Thursday, 11 June 2015

TT Day 12 - Supersport Race 2

Wednesday we woke to a beautiful morning on the Isle of Man. Warm (for the Isle of Man), beautiful blue skies and no wind. We were going racing!

After breakfast, we got to the garage and loaded the bikes and gear. Up to the Grandstand to set camp for the day. The Sarolea team had more visitors and tents in our double-parking space... a big awning, a trailer, 2 vans and a bunch of tents... all for 1 electric bike. Those Belgians pissed me off - I told them as much. After making life difficult for us, they had better finish their bloody race!

We got the Triumph up through skrootineering where for the second time in the fortnight she got a "Very well prepared bike." comment from the skootineer. Only the Ducati 888 has got these comments before. Bike into assembly area, tyre warmers on and top-up the fuel. Back to down to the van to get ready for our second race of the TT - Supersport Race 2.

TT Assembly area

Mark and Deebs meet us at the van and we go through the pitstop. Soon the crew get suited up and head up to pit-lane to get the fuel bowser filled for the pitstop. I stretch, warm-up and get my gear on. Soon I'm making the thoughtful walk up to the grandstand. I love that walk. Focusing on the job ahead, the anticipation of the race, seeing me set-off and hold it flat-out all the way down through St Ninians and Bray Hill..

Nic and I

Soon we're up on Glencrutchery road... right at the back of the start queue. I hear the first bikes scream off the line and 10 minutes later I'm paddling the bike into the cordoned off start area. The bike is prepared and burbling underneath me. Visor down. The rider ahead gets his tap on the shoulder and is off. I get the bike into first gear and pull up to the start line. I blip the throttle and watch the man with the Isle of Man flag on my right. As his hand comes up to wave the flag, I'm easing out the clutch and I feel the tap on my shoulder as I pull away.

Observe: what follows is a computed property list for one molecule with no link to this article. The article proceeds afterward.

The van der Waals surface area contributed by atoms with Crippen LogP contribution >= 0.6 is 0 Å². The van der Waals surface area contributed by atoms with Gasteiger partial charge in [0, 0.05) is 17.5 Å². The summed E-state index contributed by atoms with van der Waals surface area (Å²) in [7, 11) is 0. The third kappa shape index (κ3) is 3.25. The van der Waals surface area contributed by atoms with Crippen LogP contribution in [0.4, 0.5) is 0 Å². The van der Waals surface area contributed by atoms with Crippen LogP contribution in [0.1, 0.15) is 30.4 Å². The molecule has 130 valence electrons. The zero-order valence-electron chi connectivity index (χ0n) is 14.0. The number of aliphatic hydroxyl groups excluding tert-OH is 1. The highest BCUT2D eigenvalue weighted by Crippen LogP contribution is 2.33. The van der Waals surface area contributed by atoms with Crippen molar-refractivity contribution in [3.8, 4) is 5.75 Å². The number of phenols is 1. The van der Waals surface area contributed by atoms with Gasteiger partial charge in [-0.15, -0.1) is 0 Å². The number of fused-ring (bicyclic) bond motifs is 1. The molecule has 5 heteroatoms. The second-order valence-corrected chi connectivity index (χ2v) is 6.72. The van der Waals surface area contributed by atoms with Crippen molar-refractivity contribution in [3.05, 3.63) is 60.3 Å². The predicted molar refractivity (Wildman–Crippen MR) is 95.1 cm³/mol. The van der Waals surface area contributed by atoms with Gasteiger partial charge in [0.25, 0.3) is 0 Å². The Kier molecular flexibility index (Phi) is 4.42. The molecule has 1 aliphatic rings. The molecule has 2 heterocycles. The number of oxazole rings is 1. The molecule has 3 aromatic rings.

Deebs making sure  the tyres warmers stay on as long as possible

A little wheelie as I flatten the throttle in first, then another as I hook second gear. Third, fourth, fifth and short-shift sixth just before the jump at St Ninians. Here we go... 

Down through Quarterbridge for the first time - I carry good corner-speed and open her up as early as I dare... I get a slide going... just a small one. Cool tyres. In the wait from the first rider setting off and me at the back of the queue, the tyres have cooled a bit. No worries... they'll soon be warmed up. I miss the apex of the first left-hander of Braddan Bridge. "Settle Down." I tell myself... "4 laps to go... have fun."

The Gooseneck

The bike is feeling better than is has the whole fortnight. It's not trying to throw me off... or wheelie on every bump. On Tuesday, Nic had a long think about the changes we had made during practice week and the effect... and where we wanted to be with it. We had got some good advice and help... but we'd also got some misleading advice. It get a bit confusing and it is a bit of a black art. We figured what was working and taking us in the right direction. We applied more of that... and little Faerie Dust. The Triumph was now rideable and I didn't have to fight it the whole time.

I could use the immense engine that JT had built me for the first time. The bike is fast... very fast. This caused other problems... like approaching corners a bit faster than I had before and so missing apexes and getting some lines wrong. I oscillated from being fast and smooth to missing lines, rolling the power and being scrappy. Pity we only found these settings on my last run out on the girl :-(

Waiting for the start - I love the atmosphere of Glencrutchery Road before the start - electric!

By the time I'm going through Bishop's Court, I can see the rider that started 10 seconds ahead of me - Ben Rea. This eggs me on and I start pushing just that little bit harder. I make up time on most corners... but lose chunks of time when I make a mistake or miss my apex. I chip away. I'm only a few seconds behind by the time we wind through Ramsey and then up onto the mountain.

Rolling to the start enclosure

I get past Ben on the Mountain and crack on. As I come around the 32nd Milestone, I can see the next rider disappearing into the 33rd Milestone across the valley. My new target. I stretch those cables. The engine JT has build for me is so smooth and tractable... she pulls from low down and the power is delivered in a straight line right up to 14 000 rpm.n I have my shift-lights set at 14 000... but she'll go to 14 500rpm. Beautiful!

Into the start enclosure... where it all goes silent except for your breathing... love it!